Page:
ESL Vocabulary for Videos

How many of these ESL vocabulary words for videos do you know?

Shots

Definition: photos or video

Example: You got some great shots of the sunset and the Golden Gate Bridge.

Footage

Definition: film recorded for a particular event

Example: Did you see the footage of the fog rolling in to the Bay?

Drone

Definition: a small machine that flies and often carries a camera to shoot footage from the sky

Example: They used drone footage to show how many people attended the festival.

Aerial

Definition: existing, happening, or operating in the air

Example: People use drones to get aerial footage of sites.

 

B & W

Definition: black and white

Example: We can’t decide if we like the footage better in color or in B & W.

Tripod

Definition: a three-legged tool to hold a camera

Example: We used a tripod for more stability.

High-def

Definition: high definition

Example: This new camera allows us to take photos in high-def.

Would you like to see similar videos of San Diego and also learn some more ESL vocabulary for videos? Check out our post on YouTube Vocabulary and Videos of San Diego!

CISL San Diego CISL San Francisco Featured Vocabulary

Phrasal Verbs for the ESL classroom

February 7, 2017

Phrasal verbs are an important part of the English language, and we find them used in the business setting, while using public transportation, when talking about love, and–you guessed it–in the classroom! Academia is common place for phrasal verbs: read on to learn more about phrasal verbs for the ESL classroom!

Phrasal Verbs ESL classroom

Phrasal verbs for the ESL classroom

Some of these phrasal verbs have more than one meaning. In this case, we are looking at the definition that is used with the context of an ESL class.

Catch on

Meaning: to understand a concept.

Examples:

  • Your CAE Speaking score has really improved. It seems like you’re really catching on!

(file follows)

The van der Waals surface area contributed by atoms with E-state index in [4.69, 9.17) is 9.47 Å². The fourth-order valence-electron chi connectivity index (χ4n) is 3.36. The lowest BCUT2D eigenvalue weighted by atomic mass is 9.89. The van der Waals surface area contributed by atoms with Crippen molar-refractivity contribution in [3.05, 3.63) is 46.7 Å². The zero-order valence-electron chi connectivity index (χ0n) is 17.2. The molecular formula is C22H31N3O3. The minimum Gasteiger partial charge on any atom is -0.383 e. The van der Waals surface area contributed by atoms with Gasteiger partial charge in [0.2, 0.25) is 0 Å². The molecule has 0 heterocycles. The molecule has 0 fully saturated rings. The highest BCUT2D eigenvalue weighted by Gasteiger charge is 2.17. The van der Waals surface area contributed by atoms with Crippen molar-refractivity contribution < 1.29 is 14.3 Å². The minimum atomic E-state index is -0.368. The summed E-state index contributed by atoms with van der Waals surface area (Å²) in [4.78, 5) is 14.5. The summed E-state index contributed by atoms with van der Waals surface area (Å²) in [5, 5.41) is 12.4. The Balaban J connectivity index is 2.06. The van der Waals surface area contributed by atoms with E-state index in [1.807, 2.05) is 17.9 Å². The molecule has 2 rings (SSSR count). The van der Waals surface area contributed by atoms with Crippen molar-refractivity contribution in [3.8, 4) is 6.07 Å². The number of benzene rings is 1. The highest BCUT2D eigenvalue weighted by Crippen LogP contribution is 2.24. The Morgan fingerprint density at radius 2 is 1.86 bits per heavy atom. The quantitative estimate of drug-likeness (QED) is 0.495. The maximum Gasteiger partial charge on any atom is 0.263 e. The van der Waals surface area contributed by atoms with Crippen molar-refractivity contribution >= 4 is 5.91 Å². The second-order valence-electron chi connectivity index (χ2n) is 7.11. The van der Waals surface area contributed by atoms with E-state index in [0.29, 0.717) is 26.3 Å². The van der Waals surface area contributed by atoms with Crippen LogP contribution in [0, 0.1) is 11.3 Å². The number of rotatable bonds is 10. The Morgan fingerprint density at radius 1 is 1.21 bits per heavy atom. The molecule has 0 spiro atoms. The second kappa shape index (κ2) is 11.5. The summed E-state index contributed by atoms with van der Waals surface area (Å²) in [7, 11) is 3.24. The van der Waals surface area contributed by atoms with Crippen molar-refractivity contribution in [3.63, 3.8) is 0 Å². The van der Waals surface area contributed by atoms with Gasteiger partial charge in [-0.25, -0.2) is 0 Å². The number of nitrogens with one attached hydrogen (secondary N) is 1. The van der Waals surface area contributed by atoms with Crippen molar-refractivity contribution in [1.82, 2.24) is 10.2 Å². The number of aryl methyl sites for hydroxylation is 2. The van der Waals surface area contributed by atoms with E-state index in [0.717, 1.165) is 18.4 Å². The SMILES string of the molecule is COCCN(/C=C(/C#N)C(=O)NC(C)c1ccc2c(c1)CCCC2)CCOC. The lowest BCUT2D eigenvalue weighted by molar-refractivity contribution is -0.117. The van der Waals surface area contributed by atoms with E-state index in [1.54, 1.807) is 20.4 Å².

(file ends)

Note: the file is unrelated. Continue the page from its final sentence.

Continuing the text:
• It was difficult at first to learn a new trolley route when I arrived in SD, however, after two weeks I’ve caught on.

Note: this phrasal verb is intransitive (it does not require/take an object). To learn more about intransitive vs. transitive phrasal verbs, check out our article on Grammar Lesson of the Month on phrasal verbs. 

Hand out

Meaning: to distribute (usually papers).

Examples:

  • The teacher handed out the test to everyone and then we began taking it.
  • Before my presentation, I handed an outline out to each classmate.

Note: this phrasal verb is transitive (it takes an object) and hence is optionally separable. The second example shows how you can separate this phrasal verb. 

Phrasal Verbs ESL classroom

Hand in/Turn in

Meaning: to submit (usually papers/homework).

Examples:

  • We all handed in our tests before we left for the day.
  • Did you hand  your homework in so I can correct it?
  • I forgot to turn in my essay! Hopefully I can email it to my teacher.
  • Did you turn your paper in?

Note: this phrasal verb is transitive (it takes an object) and hence is optionally separable. The second and fourth examples show how you can separate this phrasal verb. 

Make up

Meaning: to do at a later date than originally planned.

Examples:

  • I was sick on Monday, so I made up my test on Tuesday.
  • You cannot make the CAE up; therefore, it’s important that I don’t miss my test!

Note: this phrasal verb is transitive (it takes an object) and is optionally separable. The second example shows how you can separate this phrasal verb. 

Pass out

Meaning: to distribute (similar to “hand out”).

Examples:

  • She passed out our new EAP books today and I think they’re great!
  • My classmate passed candy out to each of us after his presentation. They were chocolates from his hometown.

Note: this phrasal verb is transitive (it takes an object) and is optionally separable. The second example shows how you can separate this phrasal verb. 

Student.Question.Class.Teacher.FAQ,Phrasal Verb

Speak up

Meaning: to say your opinion.

Examples:

  • If anyone doesn’t understand, please speak up.
  • Which beach should we go to after class? Someone speak up!

Note: this phrasal verb is intransitive (it does not require/take an object).